Final Word

A single case of a hacked or stolen domain can significantly impact your business in numerous ways, potentially leading to declining sales, lower customer trust, reduced SEO rankings, or even the total loss of a company. Your domain name and its security are just as crucial as your apps, content, and coding; spend the extra money on a reputable registrar, backup service, and purchase the common spelling variations of your domain; you won’t regret it.

Personal Branding


Personal branding, in my opinion, is the method of influencing those around you with your attention to detail, work ethic, business practices, social interactions, and what you bring to the table. Your brand can consist of projects you have designed, scripts you have built, operations you have streamlined, and tasks you have automated. Furthermore, in the world of technology, your personal brand can include your social media presence, blogs, apps, and websites.

At every stage of your career, from high school and beyond, people are searching for your online presence. Having served in the U.S. Air Force, your personal brand and online persona were thoroughly scrutinized before and during your time of service. As an IT professional, you have access to highly sensitive databases of information and are often in charge of protecting your company’s interests from cyber threats. By taking control of your personal brand online, you may control the narrative, instead of letting someone else do it for you.

While many have not used the term before, your personal brand exists all around you. For coworkers, your personal brand is the first thought they have when you get assigned to their team to assist with a project. If you are known to go above and beyond what is expected in your daily duties, your personal brand will reflect on this, fundamentally communicating with your new team before you even enter the room. On the other hand, if you are notorious for disrupting workflow, your team will already be dreading associating with you. Another way I look at personal brands is your aura; essentially, the energy you produce.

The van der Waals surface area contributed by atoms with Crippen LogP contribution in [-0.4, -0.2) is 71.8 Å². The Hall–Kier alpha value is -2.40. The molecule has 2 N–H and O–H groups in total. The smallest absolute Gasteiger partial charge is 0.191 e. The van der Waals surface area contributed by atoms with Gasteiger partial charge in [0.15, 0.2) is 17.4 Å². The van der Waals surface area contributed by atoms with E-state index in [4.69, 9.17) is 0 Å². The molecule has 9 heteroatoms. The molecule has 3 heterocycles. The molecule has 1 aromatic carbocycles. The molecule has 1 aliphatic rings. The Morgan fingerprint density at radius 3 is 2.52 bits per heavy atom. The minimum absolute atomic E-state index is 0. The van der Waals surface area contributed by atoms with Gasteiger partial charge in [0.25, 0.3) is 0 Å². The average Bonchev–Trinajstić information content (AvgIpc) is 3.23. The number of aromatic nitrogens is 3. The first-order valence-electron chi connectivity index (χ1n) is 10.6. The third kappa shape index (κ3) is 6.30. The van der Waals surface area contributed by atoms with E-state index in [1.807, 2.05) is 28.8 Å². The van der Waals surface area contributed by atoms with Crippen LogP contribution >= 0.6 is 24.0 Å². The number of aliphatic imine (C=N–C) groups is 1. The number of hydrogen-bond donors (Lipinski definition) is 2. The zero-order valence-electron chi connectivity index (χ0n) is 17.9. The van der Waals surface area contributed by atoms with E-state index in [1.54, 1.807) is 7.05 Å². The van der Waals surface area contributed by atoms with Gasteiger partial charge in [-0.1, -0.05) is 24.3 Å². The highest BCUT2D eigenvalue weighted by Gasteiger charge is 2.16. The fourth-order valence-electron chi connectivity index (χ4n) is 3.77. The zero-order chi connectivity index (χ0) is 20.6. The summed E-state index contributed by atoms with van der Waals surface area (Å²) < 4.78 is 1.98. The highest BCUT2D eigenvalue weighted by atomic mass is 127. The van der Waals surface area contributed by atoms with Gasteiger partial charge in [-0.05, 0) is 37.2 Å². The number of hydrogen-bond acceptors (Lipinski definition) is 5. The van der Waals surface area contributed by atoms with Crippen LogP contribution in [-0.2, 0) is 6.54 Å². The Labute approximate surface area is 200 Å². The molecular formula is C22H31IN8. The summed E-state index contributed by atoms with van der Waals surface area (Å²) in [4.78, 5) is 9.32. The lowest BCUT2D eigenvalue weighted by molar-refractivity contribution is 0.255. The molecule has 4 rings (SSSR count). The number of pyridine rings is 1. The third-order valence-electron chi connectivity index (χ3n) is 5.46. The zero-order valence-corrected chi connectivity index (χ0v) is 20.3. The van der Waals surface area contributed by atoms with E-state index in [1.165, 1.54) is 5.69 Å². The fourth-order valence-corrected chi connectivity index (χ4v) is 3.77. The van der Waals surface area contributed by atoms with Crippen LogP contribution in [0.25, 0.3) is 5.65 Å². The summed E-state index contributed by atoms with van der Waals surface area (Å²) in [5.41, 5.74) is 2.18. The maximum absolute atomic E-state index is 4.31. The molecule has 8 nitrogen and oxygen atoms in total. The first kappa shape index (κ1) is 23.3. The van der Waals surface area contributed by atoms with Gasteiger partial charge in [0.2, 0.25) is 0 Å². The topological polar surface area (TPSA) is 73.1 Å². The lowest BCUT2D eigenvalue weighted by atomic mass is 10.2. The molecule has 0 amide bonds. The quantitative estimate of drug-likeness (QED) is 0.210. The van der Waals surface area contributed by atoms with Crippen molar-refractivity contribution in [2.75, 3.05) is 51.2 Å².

In the marketing world, personal branding is defined as the process of developing and maintaining people and their careers as brands. Per David McNally in the book ‘Be Your Own Brand,’ “your brand is a perception or emotion, maintained by somebody other than you, that describes the total experience of having a relationship with you” (McNally, 2011). Celebrities use their personal brands by merely slapping their name on different business ventures, giving them free advertising and recognition. For those in IT, your personal brand may be your degrees, certifications, work history, or publications. For example, when you get assigned to manage a company-wide Windows 10 deployment across multiple continents, your personal brand serves as a stamp of approval, placing your whole collective works and accolades onto the project, giving those who manage you, and those who you manage, assurance of your ability to perform.

Reputation is everything, as getting started in many professions, especially IT, comes down to who you know, not what you know; however, after that initial introduction, your personal brand begins to develop and impact those around you. Much like Dr. Emoto’s negativity experiment with rice, positive energy directed towards your profession and those around you can pay off tremendously. No matter where you are in your IT career, from helpdesk to CTO, build and maintain your personal brand; it is what enters a room before you and what is left behind after you leave.


McNally, David. (2011). Berrett-Koehler Publishers. ‘Be Your Own Brand, 2nd Edition: Achieve More of What You Want by Being More of Who You Are’.

Imposter Syndrome


You may have heard of or experienced first-hand the effects of imposter syndrome, regardless of your career. Defined as the psychological experience in which a person questions their skills, accompanied with a consistent fear of being exposed as a fraud, imposter syndrome wreaks havoc on your mental state in the workplace and often has you wondering if you even belong there.